Tuesday 9th October 2018


Conservative think tank is wrong in its call for landlords to ‘disinvest from the sector’

Proposals drawn up by Conservative think tank Onward to allow existing buy-to-let properties to be eligible for 100% capital gains tax relief if the property is sold to a tenant who has lived there for three years or more has been cautiously welcomed by the Residential Landlords Association (RLA), but it is concerned that landlords are being encouraged to ‘disinvest from the sector’.

David Smith, policy director for the RLA, is pleased that Onward has acknowledged the need for “more positive taxation in the rented sector”, but expressed his reservations.

He said: “Last year, we suggested using capital gains tax reliefs in a similar way to that being proposed today.

“Since then, a report by academics at Cambridge University for the RLA has argued that it is not clear whether a reduction in the rates at which capital gains tax is applied would incentivise landlords to sell their properties to sitting tenants.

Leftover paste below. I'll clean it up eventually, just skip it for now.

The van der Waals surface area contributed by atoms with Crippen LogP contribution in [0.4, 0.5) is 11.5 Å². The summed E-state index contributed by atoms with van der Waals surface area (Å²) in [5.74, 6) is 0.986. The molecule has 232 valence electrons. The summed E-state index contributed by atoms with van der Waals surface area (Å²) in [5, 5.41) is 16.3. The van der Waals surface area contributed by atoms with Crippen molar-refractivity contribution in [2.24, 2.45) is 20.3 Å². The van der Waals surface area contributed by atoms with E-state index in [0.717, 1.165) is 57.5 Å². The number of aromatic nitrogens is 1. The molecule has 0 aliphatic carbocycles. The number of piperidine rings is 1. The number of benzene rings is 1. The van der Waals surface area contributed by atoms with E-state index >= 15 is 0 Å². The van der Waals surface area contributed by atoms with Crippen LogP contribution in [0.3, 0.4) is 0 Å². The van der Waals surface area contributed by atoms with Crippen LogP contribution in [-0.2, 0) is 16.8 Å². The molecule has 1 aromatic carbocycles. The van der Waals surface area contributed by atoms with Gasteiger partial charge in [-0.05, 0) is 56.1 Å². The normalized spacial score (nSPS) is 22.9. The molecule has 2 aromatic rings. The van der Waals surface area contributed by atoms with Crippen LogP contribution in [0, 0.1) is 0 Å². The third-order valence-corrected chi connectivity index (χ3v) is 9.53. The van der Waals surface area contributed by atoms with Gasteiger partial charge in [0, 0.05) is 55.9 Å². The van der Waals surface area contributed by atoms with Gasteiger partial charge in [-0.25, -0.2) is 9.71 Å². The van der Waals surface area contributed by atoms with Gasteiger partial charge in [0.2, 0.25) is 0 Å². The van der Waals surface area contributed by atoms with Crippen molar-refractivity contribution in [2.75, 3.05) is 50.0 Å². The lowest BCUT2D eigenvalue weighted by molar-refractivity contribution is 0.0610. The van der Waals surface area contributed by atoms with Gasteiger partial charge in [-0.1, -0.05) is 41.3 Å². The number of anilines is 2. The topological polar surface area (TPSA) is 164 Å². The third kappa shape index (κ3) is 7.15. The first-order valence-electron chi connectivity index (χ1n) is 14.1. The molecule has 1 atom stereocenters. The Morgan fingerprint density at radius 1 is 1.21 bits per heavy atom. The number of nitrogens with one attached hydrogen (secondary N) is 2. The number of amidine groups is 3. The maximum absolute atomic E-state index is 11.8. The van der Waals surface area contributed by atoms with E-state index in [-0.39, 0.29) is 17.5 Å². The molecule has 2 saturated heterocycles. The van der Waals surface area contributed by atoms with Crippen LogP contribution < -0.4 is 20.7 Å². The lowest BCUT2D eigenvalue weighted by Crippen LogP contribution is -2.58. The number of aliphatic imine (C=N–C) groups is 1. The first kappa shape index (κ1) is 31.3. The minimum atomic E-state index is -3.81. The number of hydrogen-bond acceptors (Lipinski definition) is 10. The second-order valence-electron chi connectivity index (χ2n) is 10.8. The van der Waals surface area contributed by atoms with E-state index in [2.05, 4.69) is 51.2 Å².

“A more suitable approach would be a tax relief on rental income for the provision of longer tenancies, with a refund on the stamp duty levy for additional properties where a landlord is prepared to sell a property to a sitting tenant.”

Smith continued: “Where Onward is wrong is in its call for landlords to disinvest from the sector. With the demand for private rented homes showing no signs of abating, and the Institute for Fiscal Studies [IFS] today warning of the difficulties many young people have affording a home of their own, to choke off the supply of rental homes would leave many young people stranded and continuing to rely on the home of mum and dad for a place to live.”

The RLA wants to see the Chancellor use his Budget statement later this month to scrap the stamp duty levy on additional properties where landlords are prepared to invest in property, adding to the net supply of homes.

He added: “This could include bringing empty homes back into use, new-build properties or converting larger properties into smaller, more affordable units.

“To tax new housing supply, given the current housing crisis we face, is simply ludicrous.”


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